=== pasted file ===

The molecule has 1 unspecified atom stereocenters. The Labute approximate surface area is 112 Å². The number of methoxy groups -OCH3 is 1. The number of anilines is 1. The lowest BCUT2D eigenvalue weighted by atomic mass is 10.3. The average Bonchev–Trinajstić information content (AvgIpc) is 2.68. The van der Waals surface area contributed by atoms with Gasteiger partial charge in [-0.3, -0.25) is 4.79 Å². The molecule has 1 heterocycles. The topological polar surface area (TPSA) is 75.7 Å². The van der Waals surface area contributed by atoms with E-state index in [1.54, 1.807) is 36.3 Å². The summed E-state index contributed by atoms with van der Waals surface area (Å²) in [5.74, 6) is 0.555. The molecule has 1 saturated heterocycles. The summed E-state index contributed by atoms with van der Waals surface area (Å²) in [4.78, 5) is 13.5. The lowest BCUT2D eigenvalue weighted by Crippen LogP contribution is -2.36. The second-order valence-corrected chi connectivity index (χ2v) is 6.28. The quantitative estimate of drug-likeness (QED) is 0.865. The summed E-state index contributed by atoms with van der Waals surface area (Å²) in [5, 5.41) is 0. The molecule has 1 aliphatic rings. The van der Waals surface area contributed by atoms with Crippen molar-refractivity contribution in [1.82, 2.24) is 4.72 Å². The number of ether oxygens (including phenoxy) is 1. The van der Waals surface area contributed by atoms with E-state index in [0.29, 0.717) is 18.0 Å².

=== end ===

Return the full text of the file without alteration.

The molecule has 1 unspecified atom stereocenters. The Labute approximate surface area is 112 Å². The number of methoxy groups -OCH3 is 1. The number of anilines is 1. The lowest BCUT2D eigenvalue weighted by atomic mass is 10.3. The average Bonchev–Trinajstić information content (AvgIpc) is 2.68. The van der Waals surface area contributed by atoms with Gasteiger partial charge in [-0.3, -0.25) is 4.79 Å². The molecule has 1 heterocycles. The topological polar surface area (TPSA) is 75.7 Å². The van der Waals surface area contributed by atoms with E-state index in [1.54, 1.807) is 36.3 Å². The summed E-state index contributed by atoms with van der Waals surface area (Å²) in [5.74, 6) is 0.555. The molecule has 1 saturated heterocycles. The summed E-state index contributed by atoms with van der Waals surface area (Å²) in [4.78, 5) is 13.5. The lowest BCUT2D eigenvalue weighted by Crippen LogP contribution is -2.36. The second-order valence-corrected chi connectivity index (χ2v) is 6.28. The quantitative estimate of drug-likeness (QED) is 0.865. The summed E-state index contributed by atoms with van der Waals surface area (Å²) in [5, 5.41) is 0. The molecule has 1 aliphatic rings. The van der Waals surface area contributed by atoms with Crippen molar-refractivity contribution in [1.82, 2.24) is 4.72 Å². The number of ether oxygens (including phenoxy) is 1. The van der Waals surface area contributed by atoms with E-state index in [0.29, 0.717) is 18.0 Å².